Garden of Eden
There are facts you’ll still marvel at no matter how many times you hear them, facts that will be hard to imagine. Was there, once upon a time, a zoo in central Tel Aviv? In the middle of Ibn Gvirol Street? The answer is yes.
As in most stories and legends, the story of the zoo begins with the dream of one man, Rabbi Moshe Shorenstein. In 1936 he decided to come to live in the Land of Israel - a wise decision, considering world events - and on his way there he spent some time in Italy, where he bought a few birds and animals, including a small monkey, with the aim of making them into an attraction for the children of Tel Aviv.
Shorenstein housed his gang of new immigrant animals in a small store he opened on Shenkin Street, called “Zoo.” As the years went by, the animals multiplied, as is their wont, until the store became too small to contain them all.
Fortunately, Shorenstein found temporary salvation when his friend Shlomo Yaffe provided him with a slightly larger apartment on Hayarkon Street. But this didn’t last long because the neighbors complained about their unexpected proximity to the animal kingdom.
Tel Aviv's zoo (Photo: GPO)
Then a small bear’s escape to the streets of Tel Aviv became just too much, and city leaders decided by majority vote that a more appropriate solution would have to be found. As was the custom at that time, a committee of public figures was formed to find a solution.
Committee members toiled and toiled until they found a large, fairly isolated area. Now all that remained was to find the money to purchase the land. According to the rumor, Justice Bechor Shitreet, a member of the committee, went on a fundraising journey among the cafes of Tel Aviv until he raised the required 1,200 Israeli pounds.
At the same time Tel Aviv’s mayor, Yisrael Rokeah, went to work overseas for the glory of the Tel Aviv zoo, and succeeded in obtaining a pair of lion cubs from the Egyptian government, as well as tigers and bears contributed by a generous Indian Jew.
Within a short time the work was completed, and in 1938 Tel Aviv got a real zoo that quickly became a popular destination for the city’s children (and even brought in revenues of 800,000 pounds in its first year).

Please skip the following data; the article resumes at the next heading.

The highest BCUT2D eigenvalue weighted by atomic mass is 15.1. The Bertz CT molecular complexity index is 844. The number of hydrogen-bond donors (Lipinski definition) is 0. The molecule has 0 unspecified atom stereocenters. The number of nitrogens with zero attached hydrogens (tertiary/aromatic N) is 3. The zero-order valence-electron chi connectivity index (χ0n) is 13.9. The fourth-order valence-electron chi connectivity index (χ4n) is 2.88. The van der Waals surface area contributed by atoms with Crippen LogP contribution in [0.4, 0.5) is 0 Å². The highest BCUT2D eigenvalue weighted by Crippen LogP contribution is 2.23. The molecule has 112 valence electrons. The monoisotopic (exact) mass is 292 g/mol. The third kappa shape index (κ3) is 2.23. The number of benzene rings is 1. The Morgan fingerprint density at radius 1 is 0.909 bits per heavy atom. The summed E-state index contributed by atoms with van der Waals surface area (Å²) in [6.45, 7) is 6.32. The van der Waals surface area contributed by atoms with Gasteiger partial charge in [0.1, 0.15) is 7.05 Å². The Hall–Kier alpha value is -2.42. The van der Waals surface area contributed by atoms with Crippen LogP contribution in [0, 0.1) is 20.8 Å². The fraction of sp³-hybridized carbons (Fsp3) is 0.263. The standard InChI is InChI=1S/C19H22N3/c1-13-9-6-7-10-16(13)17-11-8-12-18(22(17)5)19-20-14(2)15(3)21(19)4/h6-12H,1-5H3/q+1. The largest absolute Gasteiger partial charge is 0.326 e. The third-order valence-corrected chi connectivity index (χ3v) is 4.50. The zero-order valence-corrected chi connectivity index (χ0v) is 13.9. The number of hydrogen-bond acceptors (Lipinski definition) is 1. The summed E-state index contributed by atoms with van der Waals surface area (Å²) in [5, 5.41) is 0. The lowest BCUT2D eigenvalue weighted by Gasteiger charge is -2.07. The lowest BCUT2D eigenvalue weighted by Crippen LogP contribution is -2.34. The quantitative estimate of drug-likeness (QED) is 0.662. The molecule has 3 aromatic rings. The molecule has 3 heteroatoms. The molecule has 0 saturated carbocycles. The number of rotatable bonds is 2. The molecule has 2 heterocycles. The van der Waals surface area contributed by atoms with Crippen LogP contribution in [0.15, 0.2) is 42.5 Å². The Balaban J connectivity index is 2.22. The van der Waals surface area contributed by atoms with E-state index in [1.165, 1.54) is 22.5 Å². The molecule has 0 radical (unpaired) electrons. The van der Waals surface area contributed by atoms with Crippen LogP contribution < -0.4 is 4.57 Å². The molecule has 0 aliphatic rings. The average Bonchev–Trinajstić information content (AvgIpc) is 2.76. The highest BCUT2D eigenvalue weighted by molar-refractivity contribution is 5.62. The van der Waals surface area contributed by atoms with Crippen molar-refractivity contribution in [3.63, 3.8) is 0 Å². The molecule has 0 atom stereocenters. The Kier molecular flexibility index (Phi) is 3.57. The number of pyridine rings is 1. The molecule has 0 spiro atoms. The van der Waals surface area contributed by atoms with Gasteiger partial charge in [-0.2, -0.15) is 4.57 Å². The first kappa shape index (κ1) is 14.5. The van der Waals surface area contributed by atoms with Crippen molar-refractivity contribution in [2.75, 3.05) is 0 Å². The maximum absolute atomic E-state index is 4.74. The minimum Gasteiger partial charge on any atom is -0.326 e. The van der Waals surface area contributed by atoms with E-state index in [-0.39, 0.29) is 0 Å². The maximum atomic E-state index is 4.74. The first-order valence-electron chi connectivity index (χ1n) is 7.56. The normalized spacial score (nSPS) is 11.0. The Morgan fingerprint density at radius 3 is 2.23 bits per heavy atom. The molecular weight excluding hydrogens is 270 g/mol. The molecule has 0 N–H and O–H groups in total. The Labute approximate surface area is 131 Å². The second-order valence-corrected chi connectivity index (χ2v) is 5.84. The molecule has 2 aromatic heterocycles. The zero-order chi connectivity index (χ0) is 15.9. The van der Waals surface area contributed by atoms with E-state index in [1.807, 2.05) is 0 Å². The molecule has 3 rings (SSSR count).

In subsequent years the Tel Aviv zoo continued to expand, receiving a variety of animals from all over the world: Animals and fowl from farms, several swans donated by British army officers, a Persian bear donated by Polish soldiers, a tiger from the Galilee, Dolly the lioness, who was brought from another zoo after being exhibited on a truck on the streets of Tel Aviv, and others.
The zoo had a number of crises, such as a bold attempt by lion cubs to escape from their cage, causing two women visiting the zoo to faint, or the young chimpanzee’s escape to the nearby photography store.
National crises also affected life at the zoo, and Yedioth Ahronoth revealed during the Yom Kippur War that the elephants, the rhinoceroses, and the monkeys were suffering from the many air raid sirens (the flamingos, on the other hand, multiplied greatly during the war). During the war, a special police unit stationed in the zoo was ordered to shoot wild animals to death if the zoo was bombed by the enemy.
In the legends it was customary to end with “and the animals of the world and the people of Tel Aviv lived happily ever after.” But reality, by its nature, tends to be somewhat more bitter.
As the years went by and the city developed, the previously isolated area was surrounded by buildings, and people lived in the buildings, and they weren’t enthusiastic about their animal neighbors, to put it mildly. Rumor has it that the zoo’s residents also began to suffer from the urban overcrowding.
City officials had no choice but to seek advice once again and ultimately decided that central Tel Aviv could not be a miniature jungle, that the zoological enterprise would have to come to an end, and that the animals would have to be moved to the Ramat Gan safari.
In 1980 the animals were moved to their new home. In honor of this happy-sad event Yitzhak Steinberg, a long-time worker at the zoo, was interviewed by a newspaper:
“Tel Aviv’s zoo is an incomparably fascinating slice of life. I went to the directors and asked them to take me to work in the safari. I have a connection with animals; I can’t leave them just like that. They told me I wasn’t needed. They’ve gotten what they want from me, and I can go. But for me it isn’t over. I’ll keep going to the safari.”